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I recently read an article about a brave teenager who created an app, giving lonely lunch room goers an opportunity to meet new friends. The Sit with Us app is giving high schoolers a platform to fight bullying and create a more welcoming environment in high school cafeterias.
Some of you may remember the 2004 movie, Mean Girls. There is a scene where Gretchen Wieners, a member of “The Plastics,” tells Regina George the infamous words, “you can’t sit with us” after she wore sweat pants on a day their clique wasn’t supposed to wear sweat pants.
Unfortunately, some people don’t grow out of the “you can’t sit with us” phase, and it’s something that can even be seen in the workplace. My hope is that everyone reading this is lucky enough to work at a company where employees swap stories in the breakrooms, embrace friendly conversations on the elevators and high-five coworkers in the hallways.
Here are six tips to help you create or embrace a welcoming culture in your organization:
1. Start with Your Facility
This year, our offices went through major renovations. One element of design our executive leadership really wanted to focus on was the common area. Our breakroom has tripled in size and is filled with family style tables and comfy booths for employees to enjoy group lunches. Take a look at your office space and ask yourself if it welcomes friendly conversation.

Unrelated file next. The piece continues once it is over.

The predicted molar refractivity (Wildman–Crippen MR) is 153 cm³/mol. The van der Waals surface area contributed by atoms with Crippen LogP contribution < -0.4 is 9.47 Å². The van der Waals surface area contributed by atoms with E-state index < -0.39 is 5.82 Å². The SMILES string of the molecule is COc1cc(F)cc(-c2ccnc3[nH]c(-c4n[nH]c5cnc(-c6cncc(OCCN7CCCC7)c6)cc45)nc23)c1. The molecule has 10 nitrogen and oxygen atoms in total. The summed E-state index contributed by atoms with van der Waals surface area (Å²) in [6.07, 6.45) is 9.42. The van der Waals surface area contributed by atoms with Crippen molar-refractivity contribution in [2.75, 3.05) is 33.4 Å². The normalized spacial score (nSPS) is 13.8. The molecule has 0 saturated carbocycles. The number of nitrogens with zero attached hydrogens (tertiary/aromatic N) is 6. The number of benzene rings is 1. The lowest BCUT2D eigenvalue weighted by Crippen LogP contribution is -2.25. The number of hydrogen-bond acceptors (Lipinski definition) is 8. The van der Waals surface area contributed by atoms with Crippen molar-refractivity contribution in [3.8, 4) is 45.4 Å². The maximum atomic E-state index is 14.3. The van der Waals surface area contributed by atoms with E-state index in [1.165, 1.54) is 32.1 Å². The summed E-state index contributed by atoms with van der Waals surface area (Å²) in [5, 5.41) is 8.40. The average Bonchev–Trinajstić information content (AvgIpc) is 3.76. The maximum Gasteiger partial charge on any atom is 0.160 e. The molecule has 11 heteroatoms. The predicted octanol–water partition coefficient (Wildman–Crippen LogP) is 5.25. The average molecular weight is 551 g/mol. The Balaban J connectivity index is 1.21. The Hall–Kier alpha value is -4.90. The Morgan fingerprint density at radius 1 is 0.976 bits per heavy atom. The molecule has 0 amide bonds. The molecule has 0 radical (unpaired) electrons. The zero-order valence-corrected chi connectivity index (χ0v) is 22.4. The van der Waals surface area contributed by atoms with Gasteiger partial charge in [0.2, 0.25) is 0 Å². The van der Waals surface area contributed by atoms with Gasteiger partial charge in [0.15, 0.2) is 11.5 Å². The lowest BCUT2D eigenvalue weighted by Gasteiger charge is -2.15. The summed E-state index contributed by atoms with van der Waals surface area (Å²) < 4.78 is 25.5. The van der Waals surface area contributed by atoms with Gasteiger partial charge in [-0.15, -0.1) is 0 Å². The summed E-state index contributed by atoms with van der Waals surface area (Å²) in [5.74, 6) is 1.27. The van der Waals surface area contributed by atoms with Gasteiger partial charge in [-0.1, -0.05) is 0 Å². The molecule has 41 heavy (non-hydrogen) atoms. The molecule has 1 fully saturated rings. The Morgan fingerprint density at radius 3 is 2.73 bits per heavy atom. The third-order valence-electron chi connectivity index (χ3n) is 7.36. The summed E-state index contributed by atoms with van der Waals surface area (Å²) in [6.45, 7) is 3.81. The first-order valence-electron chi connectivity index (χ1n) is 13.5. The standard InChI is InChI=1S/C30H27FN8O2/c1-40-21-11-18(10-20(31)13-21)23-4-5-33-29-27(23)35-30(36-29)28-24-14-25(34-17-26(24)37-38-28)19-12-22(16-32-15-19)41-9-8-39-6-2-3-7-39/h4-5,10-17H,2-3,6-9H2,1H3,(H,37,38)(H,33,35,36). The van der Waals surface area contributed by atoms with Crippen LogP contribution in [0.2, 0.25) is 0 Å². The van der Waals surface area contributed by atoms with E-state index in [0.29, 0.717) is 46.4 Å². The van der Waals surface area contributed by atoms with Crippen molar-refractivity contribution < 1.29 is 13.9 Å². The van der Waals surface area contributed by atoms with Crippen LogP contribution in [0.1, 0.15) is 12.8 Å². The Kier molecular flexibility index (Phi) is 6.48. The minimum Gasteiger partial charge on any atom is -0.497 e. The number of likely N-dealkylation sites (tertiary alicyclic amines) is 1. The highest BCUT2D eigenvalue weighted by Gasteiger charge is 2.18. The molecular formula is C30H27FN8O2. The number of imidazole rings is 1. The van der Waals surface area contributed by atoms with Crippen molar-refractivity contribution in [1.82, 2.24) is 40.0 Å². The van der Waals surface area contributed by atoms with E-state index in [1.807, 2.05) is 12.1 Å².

2. Incorporate a Secret Pal or Mentoring Program
This can be especially beneficial for new hires! It allows them to have an “office buddy” right off the bat.
3. Have a Lunch Table that is Always Open
Several years ago, a few employees at my company started a “lunch bunch.” Every Friday, a restaurant is selected and a group (comprised of regulars and newbies) meets in the lobby at a specific time to enjoy fellowship and a meal together. This brings me to my next point…
4. Create Opportunities for Different Departments to Mingle
This can be in the form of company outings, cross-department Secret Santa exchanges or anything that allows employees from different areas of the company to engage. Create a company culture that doesn’t keep people glued to their departments. Doing this will allow organic encouragement and working relationships to blossom!
5. Implement a Welcome Committee
Depending on the size of your company, you may want to implement a Welcome Committee as a part of your onboarding program. This group of seasoned employees can help introduce the new employee to the company culture, decorate a new employee’s office on his or her first day, and take employees out to lunch during their first week!
6. Appreciate what Your Employees do Outside of Work
Does your company have a community bulletin board or a newsletter? Allow your employees to post pictures of their kid’s first day of school, volunteer opportunities or allow employees to hang posters, such as those looking for a dog sitter.
What is your company doing to make employees (new and seasoned) feel welcome? We would love to hear from you! Please email firstname.lastname@example.org with your suggestions.
— Ashley Metivier
Activities Coordinator, NASBA Center for the Public Trust (CPT)